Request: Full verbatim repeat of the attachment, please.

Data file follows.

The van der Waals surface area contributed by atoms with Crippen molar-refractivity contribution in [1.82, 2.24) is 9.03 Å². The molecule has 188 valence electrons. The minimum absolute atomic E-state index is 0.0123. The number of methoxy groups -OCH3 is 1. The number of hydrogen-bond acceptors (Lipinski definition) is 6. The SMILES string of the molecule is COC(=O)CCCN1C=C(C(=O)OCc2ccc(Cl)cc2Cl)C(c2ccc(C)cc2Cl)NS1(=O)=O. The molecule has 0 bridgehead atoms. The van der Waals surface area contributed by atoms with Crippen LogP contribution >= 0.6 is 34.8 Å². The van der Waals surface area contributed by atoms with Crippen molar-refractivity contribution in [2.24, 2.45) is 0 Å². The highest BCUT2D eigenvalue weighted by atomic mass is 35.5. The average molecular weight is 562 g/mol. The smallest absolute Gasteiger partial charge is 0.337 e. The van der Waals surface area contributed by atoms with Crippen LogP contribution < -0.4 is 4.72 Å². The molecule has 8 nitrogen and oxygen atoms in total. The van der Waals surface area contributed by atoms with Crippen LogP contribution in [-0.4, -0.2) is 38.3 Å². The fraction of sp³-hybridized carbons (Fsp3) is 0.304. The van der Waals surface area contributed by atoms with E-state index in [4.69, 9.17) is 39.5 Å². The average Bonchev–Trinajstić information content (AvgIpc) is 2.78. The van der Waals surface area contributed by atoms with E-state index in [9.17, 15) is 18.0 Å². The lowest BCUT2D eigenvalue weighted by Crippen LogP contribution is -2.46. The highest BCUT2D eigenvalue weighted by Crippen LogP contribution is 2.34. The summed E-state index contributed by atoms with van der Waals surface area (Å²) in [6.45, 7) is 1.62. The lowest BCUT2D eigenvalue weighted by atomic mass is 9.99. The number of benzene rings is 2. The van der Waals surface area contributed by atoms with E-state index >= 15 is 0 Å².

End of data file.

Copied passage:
The van der Waals surface area contributed by atoms with Crippen molar-refractivity contribution in [1.82, 2.24) is 9.03 Å². The molecule has 188 valence electrons. The minimum absolute atomic E-state index is 0.0123. The number of methoxy groups -OCH3 is 1. The number of hydrogen-bond acceptors (Lipinski definition) is 6. The SMILES string of the molecule is COC(=O)CCCN1C=C(C(=O)OCc2ccc(Cl)cc2Cl)C(c2ccc(C)cc2Cl)NS1(=O)=O. The molecule has 0 bridgehead atoms. The van der Waals surface area contributed by atoms with Crippen LogP contribution >= 0.6 is 34.8 Å². The van der Waals surface area contributed by atoms with Crippen molar-refractivity contribution in [2.24, 2.45) is 0 Å². The highest BCUT2D eigenvalue weighted by atomic mass is 35.5. The average molecular weight is 562 g/mol. The smallest absolute Gasteiger partial charge is 0.337 e. The van der Waals surface area contributed by atoms with Crippen LogP contribution < -0.4 is 4.72 Å². The molecule has 8 nitrogen and oxygen atoms in total. The van der Waals surface area contributed by atoms with Crippen LogP contribution in [-0.4, -0.2) is 38.3 Å². The fraction of sp³-hybridized carbons (Fsp3) is 0.304. The van der Waals surface area contributed by atoms with E-state index in [4.69, 9.17) is 39.5 Å². The average Bonchev–Trinajstić information content (AvgIpc) is 2.78. The van der Waals surface area contributed by atoms with E-state index in [9.17, 15) is 18.0 Å². The lowest BCUT2D eigenvalue weighted by Crippen LogP contribution is -2.46. The highest BCUT2D eigenvalue weighted by Crippen LogP contribution is 2.34. The summed E-state index contributed by atoms with van der Waals surface area (Å²) in [6.45, 7) is 1.62. The lowest BCUT2D eigenvalue weighted by atomic mass is 9.99. The number of benzene rings is 2. The van der Waals surface area contributed by atoms with E-state index >= 15 is 0 Å².